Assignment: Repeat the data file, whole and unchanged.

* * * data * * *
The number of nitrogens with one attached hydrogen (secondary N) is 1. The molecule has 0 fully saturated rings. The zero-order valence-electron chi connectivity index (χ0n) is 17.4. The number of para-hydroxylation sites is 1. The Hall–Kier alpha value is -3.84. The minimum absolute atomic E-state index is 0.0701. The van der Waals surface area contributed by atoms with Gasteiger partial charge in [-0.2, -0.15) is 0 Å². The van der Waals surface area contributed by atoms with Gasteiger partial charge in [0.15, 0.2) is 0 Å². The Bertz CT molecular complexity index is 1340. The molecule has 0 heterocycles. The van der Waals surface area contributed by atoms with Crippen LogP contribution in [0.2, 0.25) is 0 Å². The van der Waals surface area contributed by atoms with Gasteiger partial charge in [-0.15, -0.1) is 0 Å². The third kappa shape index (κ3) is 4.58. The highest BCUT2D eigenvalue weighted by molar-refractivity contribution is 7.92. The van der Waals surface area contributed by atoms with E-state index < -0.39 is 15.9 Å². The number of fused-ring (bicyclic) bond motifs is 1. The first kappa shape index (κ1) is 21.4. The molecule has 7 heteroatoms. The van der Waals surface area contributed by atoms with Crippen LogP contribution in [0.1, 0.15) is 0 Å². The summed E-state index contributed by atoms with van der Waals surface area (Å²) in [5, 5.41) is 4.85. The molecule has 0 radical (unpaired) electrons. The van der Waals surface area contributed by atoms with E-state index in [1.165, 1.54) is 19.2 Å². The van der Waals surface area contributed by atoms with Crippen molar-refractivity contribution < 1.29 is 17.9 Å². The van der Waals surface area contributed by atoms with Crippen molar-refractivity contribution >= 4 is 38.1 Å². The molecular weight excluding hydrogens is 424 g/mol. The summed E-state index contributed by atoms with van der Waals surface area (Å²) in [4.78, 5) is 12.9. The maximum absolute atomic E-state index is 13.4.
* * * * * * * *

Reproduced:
The number of nitrogens with one attached hydrogen (secondary N) is 1. The molecule has 0 fully saturated rings. The zero-order valence-electron chi connectivity index (χ0n) is 17.4. The number of para-hydroxylation sites is 1. The Hall–Kier alpha value is -3.84. The minimum absolute atomic E-state index is 0.0701. The van der Waals surface area contributed by atoms with Gasteiger partial charge in [-0.2, -0.15) is 0 Å². The van der Waals surface area contributed by atoms with Gasteiger partial charge in [0.15, 0.2) is 0 Å². The Bertz CT molecular complexity index is 1340. The molecule has 0 heterocycles. The van der Waals surface area contributed by atoms with Crippen LogP contribution in [0.2, 0.25) is 0 Å². The van der Waals surface area contributed by atoms with Gasteiger partial charge in [-0.15, -0.1) is 0 Å². The third kappa shape index (κ3) is 4.58. The highest BCUT2D eigenvalue weighted by molar-refractivity contribution is 7.92. The van der Waals surface area contributed by atoms with E-state index < -0.39 is 15.9 Å². The number of fused-ring (bicyclic) bond motifs is 1. The first kappa shape index (κ1) is 21.4. The molecule has 7 heteroatoms. The van der Waals surface area contributed by atoms with Crippen LogP contribution in [0.1, 0.15) is 0 Å². The summed E-state index contributed by atoms with van der Waals surface area (Å²) in [5, 5.41) is 4.85. The molecule has 0 radical (unpaired) electrons. The van der Waals surface area contributed by atoms with E-state index in [1.165, 1.54) is 19.2 Å². The van der Waals surface area contributed by atoms with Crippen molar-refractivity contribution < 1.29 is 17.9 Å². The van der Waals surface area contributed by atoms with Crippen molar-refractivity contribution >= 4 is 38.1 Å². The molecular weight excluding hydrogens is 424 g/mol. The summed E-state index contributed by atoms with van der Waals surface area (Å²) in [4.78, 5) is 12.9. The maximum absolute atomic E-state index is 13.4.